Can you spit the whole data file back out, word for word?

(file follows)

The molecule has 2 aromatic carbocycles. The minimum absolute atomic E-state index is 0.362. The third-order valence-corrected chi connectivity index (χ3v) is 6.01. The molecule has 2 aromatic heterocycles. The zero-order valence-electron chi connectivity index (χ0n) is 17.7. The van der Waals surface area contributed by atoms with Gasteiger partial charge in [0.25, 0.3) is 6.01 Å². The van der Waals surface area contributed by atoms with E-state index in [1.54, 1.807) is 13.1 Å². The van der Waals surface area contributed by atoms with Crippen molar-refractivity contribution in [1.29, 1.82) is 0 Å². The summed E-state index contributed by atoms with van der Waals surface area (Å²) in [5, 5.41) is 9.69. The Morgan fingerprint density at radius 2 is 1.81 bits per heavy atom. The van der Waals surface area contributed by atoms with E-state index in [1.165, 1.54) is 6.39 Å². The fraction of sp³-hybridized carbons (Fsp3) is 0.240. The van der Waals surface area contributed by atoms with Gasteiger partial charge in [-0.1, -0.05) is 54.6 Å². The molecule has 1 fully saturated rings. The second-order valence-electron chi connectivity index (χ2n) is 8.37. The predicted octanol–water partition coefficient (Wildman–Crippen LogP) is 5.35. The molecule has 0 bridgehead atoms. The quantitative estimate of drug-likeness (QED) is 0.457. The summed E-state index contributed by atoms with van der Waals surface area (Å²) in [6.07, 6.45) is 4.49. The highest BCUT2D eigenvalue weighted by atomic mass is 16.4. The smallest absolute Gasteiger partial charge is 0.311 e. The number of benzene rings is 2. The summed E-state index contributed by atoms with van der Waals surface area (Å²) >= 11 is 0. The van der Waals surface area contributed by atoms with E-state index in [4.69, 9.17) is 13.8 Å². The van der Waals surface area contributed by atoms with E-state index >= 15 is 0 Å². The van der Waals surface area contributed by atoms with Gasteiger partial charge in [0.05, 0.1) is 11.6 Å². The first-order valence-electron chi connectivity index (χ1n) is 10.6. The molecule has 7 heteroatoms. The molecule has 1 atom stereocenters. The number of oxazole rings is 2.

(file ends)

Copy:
The molecule has 2 aromatic carbocycles. The minimum absolute atomic E-state index is 0.362. The third-order valence-corrected chi connectivity index (χ3v) is 6.01. The molecule has 2 aromatic heterocycles. The zero-order valence-electron chi connectivity index (χ0n) is 17.7. The van der Waals surface area contributed by atoms with Gasteiger partial charge in [0.25, 0.3) is 6.01 Å². The van der Waals surface area contributed by atoms with E-state index in [1.54, 1.807) is 13.1 Å². The van der Waals surface area contributed by atoms with Crippen molar-refractivity contribution in [1.29, 1.82) is 0 Å². The summed E-state index contributed by atoms with van der Waals surface area (Å²) in [5, 5.41) is 9.69. The Morgan fingerprint density at radius 2 is 1.81 bits per heavy atom. The van der Waals surface area contributed by atoms with E-state index in [1.165, 1.54) is 6.39 Å². The fraction of sp³-hybridized carbons (Fsp3) is 0.240. The van der Waals surface area contributed by atoms with Gasteiger partial charge in [-0.1, -0.05) is 54.6 Å². The molecule has 1 fully saturated rings. The second-order valence-electron chi connectivity index (χ2n) is 8.37. The predicted octanol–water partition coefficient (Wildman–Crippen LogP) is 5.35. The molecule has 0 bridgehead atoms. The quantitative estimate of drug-likeness (QED) is 0.457. The summed E-state index contributed by atoms with van der Waals surface area (Å²) in [6.07, 6.45) is 4.49. The highest BCUT2D eigenvalue weighted by atomic mass is 16.4. The smallest absolute Gasteiger partial charge is 0.311 e. The number of benzene rings is 2. The summed E-state index contributed by atoms with van der Waals surface area (Å²) >= 11 is 0. The van der Waals surface area contributed by atoms with E-state index in [4.69, 9.17) is 13.8 Å². The van der Waals surface area contributed by atoms with E-state index >= 15 is 0 Å². The van der Waals surface area contributed by atoms with Gasteiger partial charge in [0.05, 0.1) is 11.6 Å². The first-order valence-electron chi connectivity index (χ1n) is 10.6. The molecule has 7 heteroatoms. The molecule has 1 atom stereocenters. The number of oxazole rings is 2.